For hemostasis, a sponge pack (Merocele) (Urban and Fischer Verlag, Munich, Germany) was inserted. Postoperatively, 36-48 hours later, the sponge pack was removed. Patients were encouraged to rinse the nasal cavity on a daily basis for the first week, and thereafter to repeat the same maneuver for themselves. Patients were also encouraged to keep the silicone tube for 2-6 months (mean 13.9 weeks) while using the antibiotics and steroid eye drops. Thereafter, their use of the silicone tube was successfully weaned.
Approximately three months postoperatively, we evaluated the surgical outcomes using a dye test and nasal endoscopy. On an anatomical basis, we examined the status of the orifice and whether any granulation tissue or adhesions were present. We arbitrarily defined functional success as whether the subjective epiphora was absent. At a four to 18 month follow-up, we monitored the clinical course to examine any recurrent episodes.
In our series, there were 14 males and 62 females which demonstrated the female predilection for this condition. Patients were between the ages of 13 and 71 years. The mean age was 45.5 years in all patients, 40.6 years in males, and 46.7 years in females (Table 1). The etiologies of nasolacrimal duct obstruction include chronic dacryocystitis due to the idiopathic obstruction of the nasolacrimal duct (56 eyes); the previous failure of dacryocystorhinostomy via a skin approach (14 eyes); acute dacryocystitis (6 eyes); trauma (6 eyes); and a congenital anomaly (2 eyes). These results are represented in Table 2.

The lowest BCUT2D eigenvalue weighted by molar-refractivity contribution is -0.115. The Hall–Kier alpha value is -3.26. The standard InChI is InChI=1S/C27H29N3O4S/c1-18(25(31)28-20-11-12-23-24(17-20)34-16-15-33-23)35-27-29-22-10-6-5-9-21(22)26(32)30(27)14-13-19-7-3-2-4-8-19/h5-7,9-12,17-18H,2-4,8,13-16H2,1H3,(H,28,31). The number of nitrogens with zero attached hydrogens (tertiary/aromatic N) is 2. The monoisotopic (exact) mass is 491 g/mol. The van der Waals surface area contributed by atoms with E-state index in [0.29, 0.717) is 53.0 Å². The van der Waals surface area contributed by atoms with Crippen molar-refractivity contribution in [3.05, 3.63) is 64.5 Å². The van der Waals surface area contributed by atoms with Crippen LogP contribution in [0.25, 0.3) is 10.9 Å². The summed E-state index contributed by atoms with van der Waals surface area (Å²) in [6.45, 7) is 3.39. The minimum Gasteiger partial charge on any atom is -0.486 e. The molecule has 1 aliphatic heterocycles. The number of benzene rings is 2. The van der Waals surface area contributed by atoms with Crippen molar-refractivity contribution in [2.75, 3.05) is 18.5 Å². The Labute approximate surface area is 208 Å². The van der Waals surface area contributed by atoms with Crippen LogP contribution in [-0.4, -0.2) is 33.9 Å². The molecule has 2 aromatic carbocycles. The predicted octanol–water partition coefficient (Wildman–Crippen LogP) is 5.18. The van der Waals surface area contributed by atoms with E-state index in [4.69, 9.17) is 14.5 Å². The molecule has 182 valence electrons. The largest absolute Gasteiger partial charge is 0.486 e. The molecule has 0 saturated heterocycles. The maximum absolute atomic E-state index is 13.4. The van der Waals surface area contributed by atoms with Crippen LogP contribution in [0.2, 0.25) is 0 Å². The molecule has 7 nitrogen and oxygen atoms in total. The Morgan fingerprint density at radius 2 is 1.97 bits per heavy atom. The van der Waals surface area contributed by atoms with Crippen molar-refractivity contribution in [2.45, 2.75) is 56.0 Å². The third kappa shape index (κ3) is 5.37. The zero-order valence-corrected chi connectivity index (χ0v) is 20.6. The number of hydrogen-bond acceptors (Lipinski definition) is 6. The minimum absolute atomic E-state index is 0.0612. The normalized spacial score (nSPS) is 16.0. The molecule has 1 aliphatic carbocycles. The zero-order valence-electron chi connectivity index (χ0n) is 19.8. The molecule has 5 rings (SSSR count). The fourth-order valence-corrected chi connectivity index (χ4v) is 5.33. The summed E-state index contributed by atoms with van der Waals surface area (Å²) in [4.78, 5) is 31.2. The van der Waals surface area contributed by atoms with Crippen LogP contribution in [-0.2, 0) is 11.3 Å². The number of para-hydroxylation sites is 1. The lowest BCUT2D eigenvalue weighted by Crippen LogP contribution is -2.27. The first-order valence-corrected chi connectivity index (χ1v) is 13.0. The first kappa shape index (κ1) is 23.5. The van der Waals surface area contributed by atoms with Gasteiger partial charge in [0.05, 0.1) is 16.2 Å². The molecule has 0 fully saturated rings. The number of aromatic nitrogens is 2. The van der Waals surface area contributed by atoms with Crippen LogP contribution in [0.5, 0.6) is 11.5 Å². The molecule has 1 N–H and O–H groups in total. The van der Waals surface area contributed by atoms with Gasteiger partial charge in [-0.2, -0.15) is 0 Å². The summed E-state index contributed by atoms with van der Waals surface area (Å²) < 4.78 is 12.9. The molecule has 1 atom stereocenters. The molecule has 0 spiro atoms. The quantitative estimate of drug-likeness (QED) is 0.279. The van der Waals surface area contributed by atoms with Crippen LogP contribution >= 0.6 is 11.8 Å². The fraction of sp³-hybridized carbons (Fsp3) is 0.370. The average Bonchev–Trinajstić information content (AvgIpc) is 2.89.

Intraoperatively, other nasal procedures were needed in 22 eyes, which included the dissection of the anterior ethmoidal sinus (12 eyes); the dissection of the anterior middle nasal concha (6 eyes); and the correction of the nasal septum curvature (4 eyes). Otolaryngologists completed cases in which the correction of a nasal septum curvature was needed.
At three months postoperatively, the orifice was intact on nasal endoscopy in 84 eyes. The symptoms were alleviated in 72 eyes, and the results were very satisfactory in 56 eyes and satisfactory in 16 eyes, with a primary success rate of 85.7%. The success rate was also evaluated regarding the etiology. Of 62 idiopathic cases, 54 eyes showed excellent outcomes in which the fistula was successfully formed and the symptoms were completely or almost completely alleviated, with a success rate of 87.1%. Of six traumatic cases, however, two eyes had an improvement of symptoms with a success rate of 33.3%, which was assumed to be low. In 14 eyes in which the previous failure of dacryocystorhinostomy via a skin approach was present, the success rate was 100%. In these eyes, the surgical results were anatomically successful and the symptoms were alleviated (Table 3).